Authentically Vanderbilt

by Chad Bishop

Clark Lea moves forward with vision for Commodore football

NASHVILLE, Tenn. — Clark Lea celebrated Sunday his two-month anniversary of being named the head coach of Vanderbilt football.

Lea, however, isn’t one to get to overly worked-up about such a trivial note. There are too many other pressing matters at hand as the Vandy alum looks toward the start of spring practice, the 2021 season and, ultimately, the construction of a program he can call his own.

“It starts with the belief in what is possible here,” Lea said. “We don’t want to be too specific or narrow what that can be. We want there to be a baseline energy around finding out what that potential is.”

In the last 64 days Lea has finalized the majority of his coaching and support staff, completed Vanderbilt’s 2021 signing class and done hundreds of other foundational tasks in order to lay the building blocks of what Commodore football will look like under Clark Lea.

The former Vandy fullback and Notre Dame defensive coordinator recently took a moment to speak with VUCommodores.com about how he has handled his first handful of weeks back on West End and what to expect moving forward:

 

Vision Quest
Lea hired 10 new full-time assistant coaches and retained one – Jovan Haye – to his staff. Three of those coaches came from the National Football League and two – Haye and Norval McKenvie – hold Vanderbilt degrees.

All 11 spoke about Lea’s vision being at the core of what drove them to join the team at Vandy.

“The idea is that good coaching is about inspiring movement forward. It’s about relationships. It’s about doing things the right way,” Lea said of his staff. “We all believe in accumulating small wins in the margins. Just finding all those little areas we can maximize and optimize that to fuel a winning product on the field.

“That vision and thought process excites the staff because the idea is that as a coach, you can have an impact. If it becomes purely about talent acquisition, you’re just rolling the ball out and letting things happen. We’re going to leave nothing to chance here and be smart in our approach.”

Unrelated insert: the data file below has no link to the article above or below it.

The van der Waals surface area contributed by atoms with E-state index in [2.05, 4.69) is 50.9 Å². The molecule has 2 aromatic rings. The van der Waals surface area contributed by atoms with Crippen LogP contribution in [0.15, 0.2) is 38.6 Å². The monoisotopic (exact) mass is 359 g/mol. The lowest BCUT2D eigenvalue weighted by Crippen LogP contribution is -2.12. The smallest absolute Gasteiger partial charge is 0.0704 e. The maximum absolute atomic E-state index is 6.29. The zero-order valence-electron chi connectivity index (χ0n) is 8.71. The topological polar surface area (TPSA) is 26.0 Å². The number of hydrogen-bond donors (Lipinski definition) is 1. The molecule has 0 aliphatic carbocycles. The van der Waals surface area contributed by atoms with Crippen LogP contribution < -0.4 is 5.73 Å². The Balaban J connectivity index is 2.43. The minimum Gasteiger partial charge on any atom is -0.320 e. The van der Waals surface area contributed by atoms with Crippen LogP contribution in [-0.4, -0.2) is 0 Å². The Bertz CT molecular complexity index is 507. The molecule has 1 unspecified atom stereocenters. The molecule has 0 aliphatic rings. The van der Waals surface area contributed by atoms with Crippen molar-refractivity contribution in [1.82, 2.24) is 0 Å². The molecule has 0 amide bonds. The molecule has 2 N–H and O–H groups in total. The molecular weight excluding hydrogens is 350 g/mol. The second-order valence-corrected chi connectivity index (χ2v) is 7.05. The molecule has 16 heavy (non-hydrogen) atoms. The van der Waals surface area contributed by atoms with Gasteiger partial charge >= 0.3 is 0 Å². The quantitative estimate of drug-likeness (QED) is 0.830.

And part of that approach has consisted of filling out an extensive and impressive roster of staff members that includes Barton Simmons, Casey Stangel, Earl Bennett and Nik Valdiserri. They all have joined forces with Lea to create a new era of Vanderbilt football.

 

Spelling Leader with L-E-A
Lea holds two degrees from Vanderbilt University, both in political science. The lessons he learned as a student-athlete and then graduate student, he said, have shaped his ability to be a critical thinker, analyze data and communicate through both the written and spoken word.

“It’s about a discipline to do what’s necessary to achieve in any area. I learned that through my time here as a student,” Lea said of his college days. “Sometimes you have to write the paper. Sometimes it takes all night and you’re not going to be victimized by that. You learn how to do the necessary work, do it to a standard, and to take pride in it.”

Lea’s education didn’t stop after West End, either.

He has always marveled at the leadership styles of Tim Corbin, Don Meyer and Ricky Bowers. He has coached alongside Brian Kelly, Rick Neuheisel, Dave Clawson and John Stiegelmeier.

These days his literature preferences can be found in the historical biography section, where he studies Abraham Lincoln, George Washington, John Adams, Theodore Roosevelt and Grover Cleveland, to name a few.

“For me it’s always about finding fresh perspective. Our problems aren’t unique,” Lea said. “We’ve dealt with the same dilemmas for centuries and we can always learn from the experiences of others – past successes, past failures.